Volkov, Anton V.
    Linköping University, Department of Science and Technology, Physics and Electronics. Linköping University, Faculty of Science & Engineering.
    Zozoulenko, Igor V.
    Linköping University, Department of Science and Technology, Physics and Electronics. Linköping University, Faculty of Science & Engineering.
    Turner, Anthony P.F.
    Linköping University, Department of Physics, Chemistry and Biology, Biosensors and Bioelectronics. Linköping University, Faculty of Science & Engineering.
    Eriksson, Mats.
    Linköping University, Department of Physics, Chemistry and Biology, Chemical and Optical Sensor Systems. Linköping University, Faculty of Science & Engineering.
    Total phenol analysis of water using a laccase-based microsensor array2015In: Program of the XXIII International Symposium on Bioelectrochemistry and Bioenergetics of the Bioelectrochemical Society. 14-18 June, 2015. Malmö, Sweden, Lausanne: Bioelectrochemical Society , 2015, p. 155-155Conference paper (Other academic)
    Abstract [en]

    The monitoring of phenolic compounds in raw waters and wastewaters is of great importance for environmental control. Use of biosensors for rapid, specific and simple detection of phenolic compounds is a promising approach. A number of biosensors have been developed for phenol detection. A general drawback of previously reported biosensors is their insufficient detection limits for phenols in water samples. One way to improve the detection limit is by the use of microelectrodes.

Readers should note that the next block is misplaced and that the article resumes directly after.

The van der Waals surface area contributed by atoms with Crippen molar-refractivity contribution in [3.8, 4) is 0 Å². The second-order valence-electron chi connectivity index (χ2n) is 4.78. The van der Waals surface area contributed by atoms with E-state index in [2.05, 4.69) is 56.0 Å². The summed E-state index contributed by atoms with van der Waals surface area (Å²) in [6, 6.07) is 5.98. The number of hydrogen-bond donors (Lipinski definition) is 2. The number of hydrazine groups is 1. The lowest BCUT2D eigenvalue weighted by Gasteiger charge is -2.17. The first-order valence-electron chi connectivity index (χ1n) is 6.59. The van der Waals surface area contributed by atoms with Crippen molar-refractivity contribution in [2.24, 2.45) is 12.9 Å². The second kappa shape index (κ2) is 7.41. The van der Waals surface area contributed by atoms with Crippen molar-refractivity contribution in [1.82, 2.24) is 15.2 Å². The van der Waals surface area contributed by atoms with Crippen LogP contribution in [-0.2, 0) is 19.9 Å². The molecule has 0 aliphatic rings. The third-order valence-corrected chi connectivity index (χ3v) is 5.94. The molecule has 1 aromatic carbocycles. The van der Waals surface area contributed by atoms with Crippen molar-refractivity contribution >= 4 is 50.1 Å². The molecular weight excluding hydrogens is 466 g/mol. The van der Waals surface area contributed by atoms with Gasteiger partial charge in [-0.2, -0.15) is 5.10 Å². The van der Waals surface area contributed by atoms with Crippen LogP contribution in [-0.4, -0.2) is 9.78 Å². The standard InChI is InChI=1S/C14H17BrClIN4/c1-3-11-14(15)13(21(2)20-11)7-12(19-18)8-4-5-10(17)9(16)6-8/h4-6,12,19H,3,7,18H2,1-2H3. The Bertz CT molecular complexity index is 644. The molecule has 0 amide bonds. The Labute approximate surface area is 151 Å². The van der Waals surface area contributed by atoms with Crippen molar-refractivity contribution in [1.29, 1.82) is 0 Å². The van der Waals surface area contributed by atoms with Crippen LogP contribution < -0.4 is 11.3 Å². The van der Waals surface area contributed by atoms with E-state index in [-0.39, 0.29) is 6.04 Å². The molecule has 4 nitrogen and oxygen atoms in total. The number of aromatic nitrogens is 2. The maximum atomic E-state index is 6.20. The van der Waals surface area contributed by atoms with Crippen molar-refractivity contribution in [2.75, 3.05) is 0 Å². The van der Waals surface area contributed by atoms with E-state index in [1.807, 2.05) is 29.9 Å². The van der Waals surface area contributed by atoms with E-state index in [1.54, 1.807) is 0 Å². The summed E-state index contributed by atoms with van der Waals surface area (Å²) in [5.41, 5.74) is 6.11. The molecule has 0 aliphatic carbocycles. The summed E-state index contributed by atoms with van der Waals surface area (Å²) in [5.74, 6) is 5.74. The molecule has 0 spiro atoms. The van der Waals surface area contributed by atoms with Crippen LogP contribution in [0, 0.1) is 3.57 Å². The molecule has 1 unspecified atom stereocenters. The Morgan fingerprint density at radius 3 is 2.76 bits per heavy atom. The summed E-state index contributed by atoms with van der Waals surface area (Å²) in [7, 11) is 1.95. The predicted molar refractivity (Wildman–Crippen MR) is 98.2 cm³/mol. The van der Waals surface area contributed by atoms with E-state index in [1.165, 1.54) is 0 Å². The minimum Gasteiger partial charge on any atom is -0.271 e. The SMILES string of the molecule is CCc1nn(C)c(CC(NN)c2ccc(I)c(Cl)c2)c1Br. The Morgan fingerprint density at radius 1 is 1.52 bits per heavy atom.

Microband design of the microelectrodes combines convergent mass transport due to the microscale width and high output currents due to the macroscopic length. Among the various techniques available for microband electrode fabrication, we have chosen screen-printing which is a cost-effective production method.

    In this study, we report on the development of a laccase-based microscale biosensor operating under a convergent diffusion regime. Screen-printing followed by simple cutting was utilized for the fabrication of graphite microbands as a platform for further covalent immobilization of laccase. Numerical simulations, utilizing the finite element method with periodic boundary conditions, were used for modeling the voltammetric response of the developed microband electrodes. Anodization followed by covalent immobilization was used for the electrode modification with laccase. Direct and mediated laccase bioelectrocatalytic oxidation of phenols was studied on macro- and microscale graphite electrodes. Significant enhancement of the analytical performance was achieved by the establishment of convergent diffusion in the microscale sensor. Finally, the developed microsensor was utilized to monitor phenolic compounds in real waste water.

  • 4.
    Sekretaryova, Alina
    et al.
    Linköping University, Department of Physics, Chemistry and Biology, Chemical and Optical Sensor Systems. Linköping University, Faculty of Science & Engineering.
    Volkov, Anton V.
    Linköping University, Department of Science and Technology, Physics and Electronics. Linköping University, Faculty of Science & Engineering.
    Zozoulenko, Igor V.
    Linköping University, Department of Science and Technology, Physics and Electronics. Linköping University, Faculty of Science & Engineering.
    Turner, Anthony
    Linköping University, Department of Physics, Chemistry and Biology, Biosensors and Bioelectronics. Linköping University, Faculty of Science & Engineering.
    Vagin, Mikhail Yu
    Linköping University, Department of Science and Technology, Physics and Electronics. Linköping University, Faculty of Science & Engineering.
    Eriksson, Mats